• Dynamic responses of atmospheric carbon dioxide concentration to global temperature changes between 1850 and 2010. Wang, Weile; Nemani, Ramakrishna // Advances in Atmospheric Sciences;Feb2016, Vol. 33 Issue 2, p247 

    Changes in Earth's temperature have significant impacts on the global carbon cycle that vary at different time scales, yet to quantify such impacts with a simple scheme is traditionally deemed difficult. Here, we show that, by incorporating a temperature sensitivity parameter (1.64 ppm yr °C)...

  • Isotopes for Ecosystems. Weltzin, Jake F.; Williams, David G. // BioScience;Sep2003, Vol. 53 Issue 9, p795 

    Focuses on the role of terrestial ecosystem in modulating the balance uptake and release of carbon dioxide. Implication of industrial activity and changes for the carbon cycle; Incorporation of carbon into long-lived components; Sequestration of carbon from atmospheric carbon and of older ones.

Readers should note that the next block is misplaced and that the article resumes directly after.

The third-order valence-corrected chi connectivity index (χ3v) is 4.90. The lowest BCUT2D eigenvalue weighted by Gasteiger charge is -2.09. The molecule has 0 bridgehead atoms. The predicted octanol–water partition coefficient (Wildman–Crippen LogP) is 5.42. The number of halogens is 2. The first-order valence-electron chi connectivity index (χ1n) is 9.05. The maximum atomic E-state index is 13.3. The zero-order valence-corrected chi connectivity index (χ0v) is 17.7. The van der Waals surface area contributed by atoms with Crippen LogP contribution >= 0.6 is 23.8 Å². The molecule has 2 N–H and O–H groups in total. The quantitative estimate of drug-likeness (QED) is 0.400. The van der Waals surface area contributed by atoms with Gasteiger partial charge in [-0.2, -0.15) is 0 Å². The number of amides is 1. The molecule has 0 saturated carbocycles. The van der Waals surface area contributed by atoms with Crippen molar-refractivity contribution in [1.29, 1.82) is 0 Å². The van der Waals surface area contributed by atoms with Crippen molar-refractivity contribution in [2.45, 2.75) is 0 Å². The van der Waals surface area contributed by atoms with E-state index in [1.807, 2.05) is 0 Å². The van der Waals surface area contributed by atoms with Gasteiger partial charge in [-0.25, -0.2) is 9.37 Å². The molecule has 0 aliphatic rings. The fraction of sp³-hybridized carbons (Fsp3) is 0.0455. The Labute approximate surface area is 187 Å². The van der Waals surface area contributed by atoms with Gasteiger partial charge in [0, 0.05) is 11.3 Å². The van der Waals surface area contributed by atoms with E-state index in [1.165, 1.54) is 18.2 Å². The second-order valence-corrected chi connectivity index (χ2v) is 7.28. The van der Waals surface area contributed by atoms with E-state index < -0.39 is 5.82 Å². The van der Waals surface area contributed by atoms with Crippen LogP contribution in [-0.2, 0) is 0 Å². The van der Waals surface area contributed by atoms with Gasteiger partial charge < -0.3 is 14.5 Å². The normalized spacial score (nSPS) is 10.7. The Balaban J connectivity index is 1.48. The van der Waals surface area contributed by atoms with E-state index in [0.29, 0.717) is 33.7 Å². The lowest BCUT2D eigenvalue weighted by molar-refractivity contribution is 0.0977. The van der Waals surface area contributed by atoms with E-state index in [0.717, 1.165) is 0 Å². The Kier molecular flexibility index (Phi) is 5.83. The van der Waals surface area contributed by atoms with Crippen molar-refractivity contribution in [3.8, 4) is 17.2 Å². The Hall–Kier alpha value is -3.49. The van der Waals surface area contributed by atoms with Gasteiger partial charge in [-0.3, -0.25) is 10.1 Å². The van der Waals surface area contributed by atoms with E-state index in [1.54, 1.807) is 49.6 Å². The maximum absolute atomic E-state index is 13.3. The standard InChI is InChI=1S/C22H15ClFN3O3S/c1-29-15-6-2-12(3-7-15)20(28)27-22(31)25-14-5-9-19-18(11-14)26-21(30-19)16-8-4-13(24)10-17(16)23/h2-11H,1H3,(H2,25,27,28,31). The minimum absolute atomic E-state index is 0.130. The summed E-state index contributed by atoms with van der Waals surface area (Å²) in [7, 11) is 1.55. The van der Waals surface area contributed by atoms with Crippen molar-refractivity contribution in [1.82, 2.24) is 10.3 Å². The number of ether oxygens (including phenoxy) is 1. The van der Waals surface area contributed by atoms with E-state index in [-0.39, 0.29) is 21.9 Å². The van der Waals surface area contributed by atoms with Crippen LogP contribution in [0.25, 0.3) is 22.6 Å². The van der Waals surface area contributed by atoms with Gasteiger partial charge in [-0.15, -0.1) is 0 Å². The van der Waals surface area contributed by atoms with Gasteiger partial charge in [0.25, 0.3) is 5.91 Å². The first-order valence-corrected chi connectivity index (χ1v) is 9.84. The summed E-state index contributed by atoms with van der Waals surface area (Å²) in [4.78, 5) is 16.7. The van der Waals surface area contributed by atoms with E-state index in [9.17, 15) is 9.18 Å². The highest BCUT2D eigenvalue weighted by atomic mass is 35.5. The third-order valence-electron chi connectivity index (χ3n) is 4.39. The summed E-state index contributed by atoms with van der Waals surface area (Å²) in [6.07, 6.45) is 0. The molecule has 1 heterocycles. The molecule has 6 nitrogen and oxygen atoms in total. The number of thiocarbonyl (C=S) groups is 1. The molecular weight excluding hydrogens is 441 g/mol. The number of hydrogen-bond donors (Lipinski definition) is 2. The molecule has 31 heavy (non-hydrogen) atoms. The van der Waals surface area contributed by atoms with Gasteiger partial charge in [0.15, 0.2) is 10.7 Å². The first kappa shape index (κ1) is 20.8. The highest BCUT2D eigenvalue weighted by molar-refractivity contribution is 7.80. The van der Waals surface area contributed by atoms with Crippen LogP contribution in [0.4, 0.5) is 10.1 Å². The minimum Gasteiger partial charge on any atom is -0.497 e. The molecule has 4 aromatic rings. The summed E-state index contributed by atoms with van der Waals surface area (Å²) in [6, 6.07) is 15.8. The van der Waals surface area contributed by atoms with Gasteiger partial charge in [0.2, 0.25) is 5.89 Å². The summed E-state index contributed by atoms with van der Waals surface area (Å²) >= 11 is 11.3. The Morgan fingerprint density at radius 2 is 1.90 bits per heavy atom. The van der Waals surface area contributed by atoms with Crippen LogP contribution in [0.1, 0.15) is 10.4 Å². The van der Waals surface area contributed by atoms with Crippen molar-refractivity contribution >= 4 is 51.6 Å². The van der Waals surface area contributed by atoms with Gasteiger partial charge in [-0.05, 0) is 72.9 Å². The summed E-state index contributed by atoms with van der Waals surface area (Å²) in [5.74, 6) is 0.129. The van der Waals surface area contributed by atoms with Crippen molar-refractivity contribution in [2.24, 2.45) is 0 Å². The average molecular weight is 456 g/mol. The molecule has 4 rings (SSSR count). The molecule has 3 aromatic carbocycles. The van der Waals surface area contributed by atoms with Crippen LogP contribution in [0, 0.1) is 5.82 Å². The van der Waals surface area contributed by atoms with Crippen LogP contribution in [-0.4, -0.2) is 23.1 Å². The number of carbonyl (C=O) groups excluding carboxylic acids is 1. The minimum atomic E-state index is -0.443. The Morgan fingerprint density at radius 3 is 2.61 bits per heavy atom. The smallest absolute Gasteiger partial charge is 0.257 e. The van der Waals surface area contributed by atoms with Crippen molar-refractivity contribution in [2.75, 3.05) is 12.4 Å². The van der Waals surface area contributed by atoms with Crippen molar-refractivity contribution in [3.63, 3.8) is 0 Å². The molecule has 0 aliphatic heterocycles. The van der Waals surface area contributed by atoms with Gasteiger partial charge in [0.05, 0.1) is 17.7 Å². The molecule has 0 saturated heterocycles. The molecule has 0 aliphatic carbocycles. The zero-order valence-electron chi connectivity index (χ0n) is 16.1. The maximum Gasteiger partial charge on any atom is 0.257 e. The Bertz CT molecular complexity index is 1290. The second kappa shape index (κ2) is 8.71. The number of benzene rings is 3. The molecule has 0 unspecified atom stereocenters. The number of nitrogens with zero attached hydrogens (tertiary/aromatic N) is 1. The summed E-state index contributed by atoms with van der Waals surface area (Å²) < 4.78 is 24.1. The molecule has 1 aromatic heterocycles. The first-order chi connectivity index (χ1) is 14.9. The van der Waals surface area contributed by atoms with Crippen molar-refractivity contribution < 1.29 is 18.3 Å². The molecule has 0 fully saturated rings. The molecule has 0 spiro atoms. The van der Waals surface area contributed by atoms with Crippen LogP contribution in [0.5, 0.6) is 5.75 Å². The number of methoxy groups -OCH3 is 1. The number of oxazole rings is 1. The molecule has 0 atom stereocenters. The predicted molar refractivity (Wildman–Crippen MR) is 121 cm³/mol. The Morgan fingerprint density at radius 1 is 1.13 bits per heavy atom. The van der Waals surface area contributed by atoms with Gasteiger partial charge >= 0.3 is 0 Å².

• Including an ocean carbon cycle model into iLOVECLIM (v1.0). Bouttes, N.; Roche, D. M.; Mariotti, V.; Bopp, L. // Geoscientific Model Development;2015, Vol. 8 Issue 11, p1563 

    The atmospheric carbon dioxide concentration plays a crucial role in the radiative balance and as such has a strong influence on the evolution of climate. Because of the numerous interactions between climate and the carbon cycle, it is necessary to include a model of the carbon cycle within a...

  • Direct observations of diel biological CO2 fixation in the oceans. Thomas, H.; Craig, S. E.; Greenan, B. J. W.; Burt, W.; Herndl, G. J.; Higginson, S.; Salt, L.; Shadwick, E. H.; Urrego-Blanco, J. // Biogeosciences Discussions;2012, Vol. 9 Issue 2, p2153 

    Much of the variability in the surface ocean's carbon cycle can be attributed to the availability of sunlight, through processes such as heat fluxes and photosynthesis, which regulate over a wide range of time scales. The critical processes occurring on timescales of a day or less, however, have...


Read the Article


Sorry, but this item is not currently available from your library.

Try another library?
Sign out of this library

Other Topics